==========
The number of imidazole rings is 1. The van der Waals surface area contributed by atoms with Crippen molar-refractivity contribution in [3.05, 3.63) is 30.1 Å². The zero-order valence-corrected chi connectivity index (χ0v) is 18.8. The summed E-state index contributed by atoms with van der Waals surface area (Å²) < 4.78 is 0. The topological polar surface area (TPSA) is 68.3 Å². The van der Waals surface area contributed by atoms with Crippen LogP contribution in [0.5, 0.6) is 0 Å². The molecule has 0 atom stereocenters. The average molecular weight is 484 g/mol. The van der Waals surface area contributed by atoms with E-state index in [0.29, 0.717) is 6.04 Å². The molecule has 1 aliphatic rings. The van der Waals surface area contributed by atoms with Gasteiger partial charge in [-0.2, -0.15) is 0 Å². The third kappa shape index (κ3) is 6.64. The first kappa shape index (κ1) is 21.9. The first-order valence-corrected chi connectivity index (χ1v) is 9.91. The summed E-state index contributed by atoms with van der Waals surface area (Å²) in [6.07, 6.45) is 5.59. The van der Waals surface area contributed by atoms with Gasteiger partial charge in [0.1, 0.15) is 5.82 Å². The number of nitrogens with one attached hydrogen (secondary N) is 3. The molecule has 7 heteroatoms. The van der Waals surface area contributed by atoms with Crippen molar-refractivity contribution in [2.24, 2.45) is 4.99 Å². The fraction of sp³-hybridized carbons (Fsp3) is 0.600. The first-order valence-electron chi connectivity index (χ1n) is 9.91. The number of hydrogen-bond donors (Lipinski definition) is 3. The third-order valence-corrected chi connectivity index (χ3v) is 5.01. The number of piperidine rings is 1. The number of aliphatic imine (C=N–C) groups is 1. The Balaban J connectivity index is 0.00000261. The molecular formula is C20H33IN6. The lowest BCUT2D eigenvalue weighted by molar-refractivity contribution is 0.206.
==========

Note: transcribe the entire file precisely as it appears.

The number of imidazole rings is 1. The van der Waals surface area contributed by atoms with Crippen molar-refractivity contribution in [3.05, 3.63) is 30.1 Å². The zero-order valence-corrected chi connectivity index (χ0v) is 18.8. The summed E-state index contributed by atoms with van der Waals surface area (Å²) < 4.78 is 0. The topological polar surface area (TPSA) is 68.3 Å². The van der Waals surface area contributed by atoms with Crippen LogP contribution in [0.5, 0.6) is 0 Å². The molecule has 0 atom stereocenters. The average molecular weight is 484 g/mol. The van der Waals surface area contributed by atoms with E-state index in [0.29, 0.717) is 6.04 Å². The molecule has 1 aliphatic rings. The van der Waals surface area contributed by atoms with Gasteiger partial charge in [-0.2, -0.15) is 0 Å². The third kappa shape index (κ3) is 6.64. The first kappa shape index (κ1) is 21.9. The first-order valence-corrected chi connectivity index (χ1v) is 9.91. The summed E-state index contributed by atoms with van der Waals surface area (Å²) in [6.07, 6.45) is 5.59. The van der Waals surface area contributed by atoms with Gasteiger partial charge in [0.1, 0.15) is 5.82 Å². The number of nitrogens with one attached hydrogen (secondary N) is 3. The molecule has 7 heteroatoms. The van der Waals surface area contributed by atoms with Crippen molar-refractivity contribution in [2.24, 2.45) is 4.99 Å². The fraction of sp³-hybridized carbons (Fsp3) is 0.600. The first-order valence-electron chi connectivity index (χ1n) is 9.91. The number of hydrogen-bond donors (Lipinski definition) is 3. The third-order valence-corrected chi connectivity index (χ3v) is 5.01. The number of piperidine rings is 1. The number of aliphatic imine (C=N–C) groups is 1. The Balaban J connectivity index is 0.00000261. The molecular formula is C20H33IN6. The lowest BCUT2D eigenvalue weighted by molar-refractivity contribution is 0.206.